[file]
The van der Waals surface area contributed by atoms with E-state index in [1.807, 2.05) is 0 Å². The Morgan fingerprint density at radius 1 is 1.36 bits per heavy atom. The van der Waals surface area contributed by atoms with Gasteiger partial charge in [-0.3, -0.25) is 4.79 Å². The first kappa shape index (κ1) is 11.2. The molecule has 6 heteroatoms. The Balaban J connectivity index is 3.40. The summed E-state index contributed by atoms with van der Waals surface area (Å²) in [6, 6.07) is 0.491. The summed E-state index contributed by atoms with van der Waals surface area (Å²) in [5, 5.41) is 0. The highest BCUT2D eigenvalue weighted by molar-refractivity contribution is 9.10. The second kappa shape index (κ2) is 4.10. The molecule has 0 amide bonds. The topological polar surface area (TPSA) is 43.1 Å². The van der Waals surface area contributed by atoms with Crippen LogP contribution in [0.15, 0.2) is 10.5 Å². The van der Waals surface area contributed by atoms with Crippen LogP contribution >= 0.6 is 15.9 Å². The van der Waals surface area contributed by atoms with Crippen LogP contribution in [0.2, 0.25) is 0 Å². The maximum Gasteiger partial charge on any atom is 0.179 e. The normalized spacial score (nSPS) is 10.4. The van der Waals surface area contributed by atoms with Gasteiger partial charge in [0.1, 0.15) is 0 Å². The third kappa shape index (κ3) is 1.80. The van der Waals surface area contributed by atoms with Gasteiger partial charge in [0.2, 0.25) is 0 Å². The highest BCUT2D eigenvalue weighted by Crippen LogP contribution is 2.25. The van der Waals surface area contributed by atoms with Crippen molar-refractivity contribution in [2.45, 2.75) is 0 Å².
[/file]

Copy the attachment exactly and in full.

The van der Waals surface area contributed by atoms with E-state index in [1.807, 2.05) is 0 Å². The Morgan fingerprint density at radius 1 is 1.36 bits per heavy atom. The van der Waals surface area contributed by atoms with Gasteiger partial charge in [-0.3, -0.25) is 4.79 Å². The first kappa shape index (κ1) is 11.2. The molecule has 6 heteroatoms. The Balaban J connectivity index is 3.40. The summed E-state index contributed by atoms with van der Waals surface area (Å²) in [6, 6.07) is 0.491. The summed E-state index contributed by atoms with van der Waals surface area (Å²) in [5, 5.41) is 0. The highest BCUT2D eigenvalue weighted by molar-refractivity contribution is 9.10. The second kappa shape index (κ2) is 4.10. The molecule has 0 amide bonds. The topological polar surface area (TPSA) is 43.1 Å². The van der Waals surface area contributed by atoms with Crippen LogP contribution in [0.15, 0.2) is 10.5 Å². The van der Waals surface area contributed by atoms with Crippen LogP contribution >= 0.6 is 15.9 Å². The van der Waals surface area contributed by atoms with Crippen LogP contribution in [0.2, 0.25) is 0 Å². The maximum Gasteiger partial charge on any atom is 0.179 e. The normalized spacial score (nSPS) is 10.4. The van der Waals surface area contributed by atoms with Gasteiger partial charge in [0.1, 0.15) is 0 Å². The third kappa shape index (κ3) is 1.80. The van der Waals surface area contributed by atoms with Gasteiger partial charge in [0.2, 0.25) is 0 Å². The highest BCUT2D eigenvalue weighted by Crippen LogP contribution is 2.25. The van der Waals surface area contributed by atoms with Crippen molar-refractivity contribution in [2.45, 2.75) is 0 Å².